For Pachulia, he also knew that there would be plenty of minutes for him since Golden State had to part ways with Andrew Bogut in order to free up the necessary cap space to add Durant.

“I’m excited to be here,” Pachulia said. “To answer your question, obviously I had some options, but knowing my game and what I’m capable of doing and knowing that Andrew left, I thought it was a perfect fit. I think we’re going to complement each other, my game with these guys. So that, and talking to Coach [Kerr], made me convinced that it was the right place for me to come.

“The goal is to win the championship. I’m sure everybody has said the same answer, and I’m no different. And we mean it. It’s going to be a fun year. Of course, we’re going to need some breaks. But we have a good group of guys who are going to work hard on and off the court, who are going to help each other. Our goal is to win the championship.”

Championships aren’t won on paper, but the Warriors certainly strengthened their title hopes when they got Pachulia to put pen to paper in July.

Alex Kennedy is the Managing Editor of Basketball Insiders and this is his 10th season covering the NBA. He is a member of the Professional Basketball Writers Association.

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Looking For A Few Great Voices!

From time to time we have open chairs at Basketball Insiders for writers looking to gain experience, grow their brand and to be part of an aggressive up-tempo content team.

Basketball Insiders

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From time to time we have open chairs at Basketball Insiders for writers looking to gain experience, grow their brand and to be part of an aggressive up-tempo content team.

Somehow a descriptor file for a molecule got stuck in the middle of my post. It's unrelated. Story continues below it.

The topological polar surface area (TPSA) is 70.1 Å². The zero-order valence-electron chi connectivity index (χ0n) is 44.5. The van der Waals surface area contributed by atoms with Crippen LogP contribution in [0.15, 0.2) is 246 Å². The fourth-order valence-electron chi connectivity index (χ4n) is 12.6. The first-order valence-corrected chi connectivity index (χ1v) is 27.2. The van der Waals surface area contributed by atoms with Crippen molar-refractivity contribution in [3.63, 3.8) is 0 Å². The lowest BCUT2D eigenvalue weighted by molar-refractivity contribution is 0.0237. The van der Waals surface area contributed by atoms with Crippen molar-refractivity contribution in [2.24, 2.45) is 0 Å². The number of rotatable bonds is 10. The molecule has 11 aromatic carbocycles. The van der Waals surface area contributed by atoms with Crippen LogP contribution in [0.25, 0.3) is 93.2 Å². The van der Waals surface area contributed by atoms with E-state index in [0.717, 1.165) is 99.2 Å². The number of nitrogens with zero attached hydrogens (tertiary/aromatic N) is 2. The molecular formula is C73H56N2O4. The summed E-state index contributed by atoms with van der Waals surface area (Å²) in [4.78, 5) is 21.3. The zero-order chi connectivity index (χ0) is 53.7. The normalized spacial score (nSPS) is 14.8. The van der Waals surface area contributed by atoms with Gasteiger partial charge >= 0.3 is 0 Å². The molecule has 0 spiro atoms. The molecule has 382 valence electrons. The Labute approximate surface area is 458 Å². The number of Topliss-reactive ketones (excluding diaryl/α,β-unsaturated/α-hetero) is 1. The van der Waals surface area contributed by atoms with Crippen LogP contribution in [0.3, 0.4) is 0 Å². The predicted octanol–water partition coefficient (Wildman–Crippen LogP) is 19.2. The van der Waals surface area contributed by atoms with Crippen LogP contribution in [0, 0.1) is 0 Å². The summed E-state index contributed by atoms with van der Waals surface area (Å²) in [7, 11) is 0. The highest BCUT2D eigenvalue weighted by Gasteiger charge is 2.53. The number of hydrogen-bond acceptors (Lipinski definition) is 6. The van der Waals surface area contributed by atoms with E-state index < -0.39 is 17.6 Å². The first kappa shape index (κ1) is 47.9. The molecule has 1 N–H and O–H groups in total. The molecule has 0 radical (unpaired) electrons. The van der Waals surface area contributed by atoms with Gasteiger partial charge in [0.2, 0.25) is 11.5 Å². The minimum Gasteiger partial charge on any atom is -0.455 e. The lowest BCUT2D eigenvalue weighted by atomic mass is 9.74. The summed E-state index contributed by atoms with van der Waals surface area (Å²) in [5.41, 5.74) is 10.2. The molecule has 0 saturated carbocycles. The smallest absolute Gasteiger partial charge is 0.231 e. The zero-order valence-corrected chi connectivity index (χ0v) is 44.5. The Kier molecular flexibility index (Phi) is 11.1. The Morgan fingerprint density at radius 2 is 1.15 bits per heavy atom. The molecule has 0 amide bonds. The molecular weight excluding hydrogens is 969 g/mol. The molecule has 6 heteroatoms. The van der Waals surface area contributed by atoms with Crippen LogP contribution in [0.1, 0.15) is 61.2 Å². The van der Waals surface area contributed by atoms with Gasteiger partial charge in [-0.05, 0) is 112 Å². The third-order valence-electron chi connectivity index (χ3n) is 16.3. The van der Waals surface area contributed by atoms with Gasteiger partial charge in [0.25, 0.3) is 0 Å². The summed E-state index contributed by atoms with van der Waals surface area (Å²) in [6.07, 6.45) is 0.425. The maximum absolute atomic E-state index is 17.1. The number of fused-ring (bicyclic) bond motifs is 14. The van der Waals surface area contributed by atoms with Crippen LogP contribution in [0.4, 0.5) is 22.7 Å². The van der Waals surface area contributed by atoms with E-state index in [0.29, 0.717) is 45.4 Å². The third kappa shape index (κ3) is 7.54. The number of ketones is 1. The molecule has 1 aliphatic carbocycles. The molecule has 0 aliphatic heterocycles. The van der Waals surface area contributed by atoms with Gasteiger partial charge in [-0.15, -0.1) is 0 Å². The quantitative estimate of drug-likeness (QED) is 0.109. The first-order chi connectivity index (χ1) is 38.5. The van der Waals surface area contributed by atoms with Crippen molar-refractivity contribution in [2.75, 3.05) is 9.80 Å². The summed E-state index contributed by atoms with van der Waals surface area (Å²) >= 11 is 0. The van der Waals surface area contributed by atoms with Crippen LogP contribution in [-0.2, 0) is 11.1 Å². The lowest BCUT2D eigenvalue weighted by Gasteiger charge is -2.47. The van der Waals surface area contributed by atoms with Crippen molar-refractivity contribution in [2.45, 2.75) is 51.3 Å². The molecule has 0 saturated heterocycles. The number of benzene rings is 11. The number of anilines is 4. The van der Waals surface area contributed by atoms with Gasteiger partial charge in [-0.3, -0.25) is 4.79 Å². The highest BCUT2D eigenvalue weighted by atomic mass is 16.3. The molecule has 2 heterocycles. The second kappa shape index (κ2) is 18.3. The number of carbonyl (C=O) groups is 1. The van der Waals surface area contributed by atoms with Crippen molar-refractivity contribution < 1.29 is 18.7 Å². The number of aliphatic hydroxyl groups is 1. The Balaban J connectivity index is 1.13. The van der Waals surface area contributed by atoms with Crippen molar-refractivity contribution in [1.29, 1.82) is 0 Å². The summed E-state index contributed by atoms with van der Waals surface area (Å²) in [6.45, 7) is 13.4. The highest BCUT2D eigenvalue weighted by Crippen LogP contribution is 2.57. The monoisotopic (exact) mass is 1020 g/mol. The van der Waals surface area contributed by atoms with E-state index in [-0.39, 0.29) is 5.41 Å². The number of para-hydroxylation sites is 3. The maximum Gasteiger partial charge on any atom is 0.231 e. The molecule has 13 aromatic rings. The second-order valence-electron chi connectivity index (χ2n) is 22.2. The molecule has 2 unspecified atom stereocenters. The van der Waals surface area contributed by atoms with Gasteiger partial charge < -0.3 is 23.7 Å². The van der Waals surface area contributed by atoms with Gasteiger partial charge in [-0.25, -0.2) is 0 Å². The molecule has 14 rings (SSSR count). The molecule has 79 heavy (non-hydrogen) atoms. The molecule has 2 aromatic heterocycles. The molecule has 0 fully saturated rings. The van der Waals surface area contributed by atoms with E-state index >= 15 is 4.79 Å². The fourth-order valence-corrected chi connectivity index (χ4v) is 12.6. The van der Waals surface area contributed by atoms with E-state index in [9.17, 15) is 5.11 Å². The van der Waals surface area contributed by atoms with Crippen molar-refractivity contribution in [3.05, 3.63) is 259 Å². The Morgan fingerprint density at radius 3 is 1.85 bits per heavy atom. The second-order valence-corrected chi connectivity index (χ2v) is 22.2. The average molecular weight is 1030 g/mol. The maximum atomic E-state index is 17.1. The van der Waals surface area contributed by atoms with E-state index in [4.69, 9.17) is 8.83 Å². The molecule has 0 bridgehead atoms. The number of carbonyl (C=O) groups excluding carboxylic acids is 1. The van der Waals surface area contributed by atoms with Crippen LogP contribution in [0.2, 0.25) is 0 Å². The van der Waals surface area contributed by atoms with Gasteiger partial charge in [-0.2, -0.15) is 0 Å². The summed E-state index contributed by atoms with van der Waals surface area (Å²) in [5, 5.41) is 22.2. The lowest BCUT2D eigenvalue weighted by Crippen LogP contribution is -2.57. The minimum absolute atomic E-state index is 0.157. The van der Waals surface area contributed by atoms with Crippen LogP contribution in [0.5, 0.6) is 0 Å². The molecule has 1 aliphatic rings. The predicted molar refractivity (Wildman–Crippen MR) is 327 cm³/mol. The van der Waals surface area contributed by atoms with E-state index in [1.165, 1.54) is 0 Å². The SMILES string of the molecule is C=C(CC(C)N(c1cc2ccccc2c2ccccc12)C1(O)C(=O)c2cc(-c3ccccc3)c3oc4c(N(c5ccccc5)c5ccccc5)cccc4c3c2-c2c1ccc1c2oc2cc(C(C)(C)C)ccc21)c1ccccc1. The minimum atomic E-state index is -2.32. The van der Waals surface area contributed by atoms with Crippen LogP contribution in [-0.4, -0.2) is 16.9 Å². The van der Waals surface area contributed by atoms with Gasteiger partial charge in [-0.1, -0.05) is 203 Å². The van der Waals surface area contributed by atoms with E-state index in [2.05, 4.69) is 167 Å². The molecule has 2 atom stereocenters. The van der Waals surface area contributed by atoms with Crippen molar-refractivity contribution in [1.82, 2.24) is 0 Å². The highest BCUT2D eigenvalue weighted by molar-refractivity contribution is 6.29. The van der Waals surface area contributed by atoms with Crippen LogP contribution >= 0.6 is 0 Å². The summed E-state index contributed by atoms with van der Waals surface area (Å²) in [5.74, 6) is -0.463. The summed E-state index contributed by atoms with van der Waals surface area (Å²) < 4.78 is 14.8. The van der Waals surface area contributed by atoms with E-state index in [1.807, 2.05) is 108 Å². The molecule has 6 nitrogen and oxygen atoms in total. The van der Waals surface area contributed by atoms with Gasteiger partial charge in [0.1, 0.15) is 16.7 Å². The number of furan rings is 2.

We are considering adding new voices for the 2020-21 NBA Season, and what we are looking for is very specific.

Here are the criteria:
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With the 17th pick in the 2020 NBA Draft, the Oklahoma City Thunder select Aleksej Pokusevski from Serbia. The Thunder completed a trade with the Minnesota Timberwolves to acquire the pick.

Pokusevski is a long term project, but one that has has an intriguing skillset. A 7-footer with good speed and quickness, Pokusevski plays like a wing and can pass like a guard. But, to truly thrive at the next level, Pokusevski will need to put on some serious weight.

Again, he’s a project. But Pokusevski’s ceiling is sky-high. And, with a rebuild ahead of them, the Thunder have more than enough time to work with him and ensure he reaches it.

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2020 NBA Mock Draft – The Final 60-Pick Mock

What a long and winding road the 20201 NBA Draft has been. While this draft cycle has seen its ups and down, the moment of truth if finally upon us.

Steve Kyler

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What a long and winding road the 20201 NBA Draft has been. While this draft cycle has seen its ups and down, the moment of truth if finally upon us.

Here is a final look at the 2020 Draft, and how it may play out in this final 60-pick Mock Draft of the 20202 NBA Draft process: